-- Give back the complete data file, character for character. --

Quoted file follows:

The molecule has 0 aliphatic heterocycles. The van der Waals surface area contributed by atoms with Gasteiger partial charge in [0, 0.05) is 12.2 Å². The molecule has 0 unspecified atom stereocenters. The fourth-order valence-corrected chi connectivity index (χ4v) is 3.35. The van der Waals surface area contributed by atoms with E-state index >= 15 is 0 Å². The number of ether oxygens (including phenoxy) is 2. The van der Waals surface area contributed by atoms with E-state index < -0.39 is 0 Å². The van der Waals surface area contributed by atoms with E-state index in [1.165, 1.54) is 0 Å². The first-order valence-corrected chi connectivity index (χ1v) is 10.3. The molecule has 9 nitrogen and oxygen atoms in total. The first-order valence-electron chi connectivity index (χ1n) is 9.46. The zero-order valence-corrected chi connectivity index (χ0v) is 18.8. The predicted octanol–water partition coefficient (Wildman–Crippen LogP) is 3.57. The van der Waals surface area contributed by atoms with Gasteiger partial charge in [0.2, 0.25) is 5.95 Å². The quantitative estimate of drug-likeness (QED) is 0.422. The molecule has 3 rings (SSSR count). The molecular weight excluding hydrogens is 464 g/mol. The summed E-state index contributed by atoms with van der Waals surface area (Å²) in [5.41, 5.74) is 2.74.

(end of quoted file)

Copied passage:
The molecule has 0 aliphatic heterocycles. The van der Waals surface area contributed by atoms with Gasteiger partial charge in [0, 0.05) is 12.2 Å². The molecule has 0 unspecified atom stereocenters. The fourth-order valence-corrected chi connectivity index (χ4v) is 3.35. The van der Waals surface area contributed by atoms with E-state index >= 15 is 0 Å². The number of ether oxygens (including phenoxy) is 2. The van der Waals surface area contributed by atoms with E-state index < -0.39 is 0 Å². The van der Waals surface area contributed by atoms with E-state index in [1.165, 1.54) is 0 Å². The first-order valence-corrected chi connectivity index (χ1v) is 10.3. The molecule has 9 nitrogen and oxygen atoms in total. The first-order valence-electron chi connectivity index (χ1n) is 9.46. The zero-order valence-corrected chi connectivity index (χ0v) is 18.8. The predicted octanol–water partition coefficient (Wildman–Crippen LogP) is 3.57. The van der Waals surface area contributed by atoms with Gasteiger partial charge in [0.2, 0.25) is 5.95 Å². The quantitative estimate of drug-likeness (QED) is 0.422. The molecule has 3 rings (SSSR count). The molecular weight excluding hydrogens is 464 g/mol. The summed E-state index contributed by atoms with van der Waals surface area (Å²) in [5.41, 5.74) is 2.74.